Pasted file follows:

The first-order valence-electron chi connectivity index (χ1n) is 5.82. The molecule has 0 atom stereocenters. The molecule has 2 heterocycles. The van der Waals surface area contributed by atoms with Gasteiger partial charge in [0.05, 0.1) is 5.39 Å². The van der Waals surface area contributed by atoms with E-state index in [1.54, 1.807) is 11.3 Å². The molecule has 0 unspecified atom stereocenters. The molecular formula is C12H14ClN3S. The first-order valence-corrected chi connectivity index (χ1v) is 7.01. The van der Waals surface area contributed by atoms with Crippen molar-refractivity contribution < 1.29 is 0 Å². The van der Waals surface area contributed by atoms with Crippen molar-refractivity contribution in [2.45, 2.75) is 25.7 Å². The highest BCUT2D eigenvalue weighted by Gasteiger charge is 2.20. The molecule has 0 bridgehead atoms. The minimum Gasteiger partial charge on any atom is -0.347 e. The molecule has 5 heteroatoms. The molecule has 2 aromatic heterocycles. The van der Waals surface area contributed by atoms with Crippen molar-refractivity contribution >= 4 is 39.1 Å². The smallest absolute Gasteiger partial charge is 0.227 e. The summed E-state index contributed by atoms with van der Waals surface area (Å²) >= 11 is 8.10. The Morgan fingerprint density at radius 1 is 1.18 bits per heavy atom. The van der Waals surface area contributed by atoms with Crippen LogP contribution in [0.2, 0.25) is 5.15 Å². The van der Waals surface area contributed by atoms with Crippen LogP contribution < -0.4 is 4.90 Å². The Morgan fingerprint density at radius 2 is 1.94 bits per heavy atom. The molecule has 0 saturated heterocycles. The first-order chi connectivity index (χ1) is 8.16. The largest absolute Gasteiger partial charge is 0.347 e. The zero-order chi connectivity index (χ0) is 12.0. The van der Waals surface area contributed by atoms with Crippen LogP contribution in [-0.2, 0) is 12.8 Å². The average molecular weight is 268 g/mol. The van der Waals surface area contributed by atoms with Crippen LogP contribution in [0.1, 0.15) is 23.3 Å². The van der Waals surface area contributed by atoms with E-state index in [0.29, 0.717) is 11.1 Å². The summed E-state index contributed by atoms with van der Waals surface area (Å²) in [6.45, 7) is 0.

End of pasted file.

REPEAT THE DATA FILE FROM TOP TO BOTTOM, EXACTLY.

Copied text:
The first-order valence-electron chi connectivity index (χ1n) is 5.82. The molecule has 0 atom stereocenters. The molecule has 2 heterocycles. The van der Waals surface area contributed by atoms with Gasteiger partial charge in [0.05, 0.1) is 5.39 Å². The van der Waals surface area contributed by atoms with E-state index in [1.54, 1.807) is 11.3 Å². The molecule has 0 unspecified atom stereocenters. The molecular formula is C12H14ClN3S. The first-order valence-corrected chi connectivity index (χ1v) is 7.01. The van der Waals surface area contributed by atoms with Crippen molar-refractivity contribution < 1.29 is 0 Å². The van der Waals surface area contributed by atoms with Crippen molar-refractivity contribution in [2.45, 2.75) is 25.7 Å². The highest BCUT2D eigenvalue weighted by Gasteiger charge is 2.20. The molecule has 0 bridgehead atoms. The minimum Gasteiger partial charge on any atom is -0.347 e. The molecule has 5 heteroatoms. The molecule has 2 aromatic heterocycles. The van der Waals surface area contributed by atoms with Crippen molar-refractivity contribution >= 4 is 39.1 Å². The smallest absolute Gasteiger partial charge is 0.227 e. The summed E-state index contributed by atoms with van der Waals surface area (Å²) >= 11 is 8.10. The Morgan fingerprint density at radius 1 is 1.18 bits per heavy atom. The van der Waals surface area contributed by atoms with Crippen LogP contribution in [0.2, 0.25) is 5.15 Å². The van der Waals surface area contributed by atoms with Crippen LogP contribution < -0.4 is 4.90 Å². The Morgan fingerprint density at radius 2 is 1.94 bits per heavy atom. The molecule has 0 saturated heterocycles. The first-order chi connectivity index (χ1) is 8.16. The largest absolute Gasteiger partial charge is 0.347 e. The zero-order chi connectivity index (χ0) is 12.0. The van der Waals surface area contributed by atoms with Crippen LogP contribution in [-0.2, 0) is 12.8 Å². The average molecular weight is 268 g/mol. The van der Waals surface area contributed by atoms with Crippen LogP contribution in [0.1, 0.15) is 23.3 Å². The van der Waals surface area contributed by atoms with E-state index in [0.29, 0.717) is 11.1 Å². The summed E-state index contributed by atoms with van der Waals surface area (Å²) in [6.45, 7) is 0.